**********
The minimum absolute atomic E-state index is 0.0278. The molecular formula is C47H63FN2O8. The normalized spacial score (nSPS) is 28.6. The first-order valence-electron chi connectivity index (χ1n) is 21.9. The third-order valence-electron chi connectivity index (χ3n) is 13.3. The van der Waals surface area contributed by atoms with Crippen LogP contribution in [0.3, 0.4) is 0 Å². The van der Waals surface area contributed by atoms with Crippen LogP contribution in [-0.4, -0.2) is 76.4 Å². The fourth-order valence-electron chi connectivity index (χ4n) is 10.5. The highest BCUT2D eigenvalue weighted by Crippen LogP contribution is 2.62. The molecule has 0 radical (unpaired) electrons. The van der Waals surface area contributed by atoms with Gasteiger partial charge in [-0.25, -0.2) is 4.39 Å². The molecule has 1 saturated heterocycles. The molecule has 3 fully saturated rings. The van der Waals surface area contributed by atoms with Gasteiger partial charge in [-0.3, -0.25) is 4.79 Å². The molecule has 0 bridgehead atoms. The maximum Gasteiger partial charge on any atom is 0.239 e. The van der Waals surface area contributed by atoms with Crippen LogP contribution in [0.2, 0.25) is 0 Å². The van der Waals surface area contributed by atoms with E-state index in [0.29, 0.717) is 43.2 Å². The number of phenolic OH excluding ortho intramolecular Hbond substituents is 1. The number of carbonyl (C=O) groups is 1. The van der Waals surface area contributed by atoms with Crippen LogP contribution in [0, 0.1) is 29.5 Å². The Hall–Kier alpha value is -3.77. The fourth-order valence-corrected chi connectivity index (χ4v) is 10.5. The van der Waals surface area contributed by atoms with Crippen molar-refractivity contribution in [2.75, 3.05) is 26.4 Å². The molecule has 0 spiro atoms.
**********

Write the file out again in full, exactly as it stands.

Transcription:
The minimum absolute atomic E-state index is 0.0278. The molecular formula is C47H63FN2O8. The normalized spacial score (nSPS) is 28.6. The first-order valence-electron chi connectivity index (χ1n) is 21.9. The third-order valence-electron chi connectivity index (χ3n) is 13.3. The van der Waals surface area contributed by atoms with Crippen LogP contribution in [0.3, 0.4) is 0 Å². The van der Waals surface area contributed by atoms with Crippen LogP contribution in [-0.4, -0.2) is 76.4 Å². The fourth-order valence-electron chi connectivity index (χ4n) is 10.5. The highest BCUT2D eigenvalue weighted by Crippen LogP contribution is 2.62. The molecule has 0 radical (unpaired) electrons. The van der Waals surface area contributed by atoms with Gasteiger partial charge in [-0.25, -0.2) is 4.39 Å². The molecule has 1 saturated heterocycles. The molecule has 3 fully saturated rings. The van der Waals surface area contributed by atoms with Gasteiger partial charge in [-0.3, -0.25) is 4.79 Å². The molecule has 0 bridgehead atoms. The maximum Gasteiger partial charge on any atom is 0.239 e. The van der Waals surface area contributed by atoms with Crippen LogP contribution in [0.2, 0.25) is 0 Å². The van der Waals surface area contributed by atoms with E-state index in [0.29, 0.717) is 43.2 Å². The number of phenolic OH excluding ortho intramolecular Hbond substituents is 1. The number of carbonyl (C=O) groups is 1. The van der Waals surface area contributed by atoms with Crippen LogP contribution in [0, 0.1) is 29.5 Å². The Hall–Kier alpha value is -3.77. The fourth-order valence-corrected chi connectivity index (χ4v) is 10.5. The van der Waals surface area contributed by atoms with Crippen molar-refractivity contribution in [2.75, 3.05) is 26.4 Å². The molecule has 0 spiro atoms.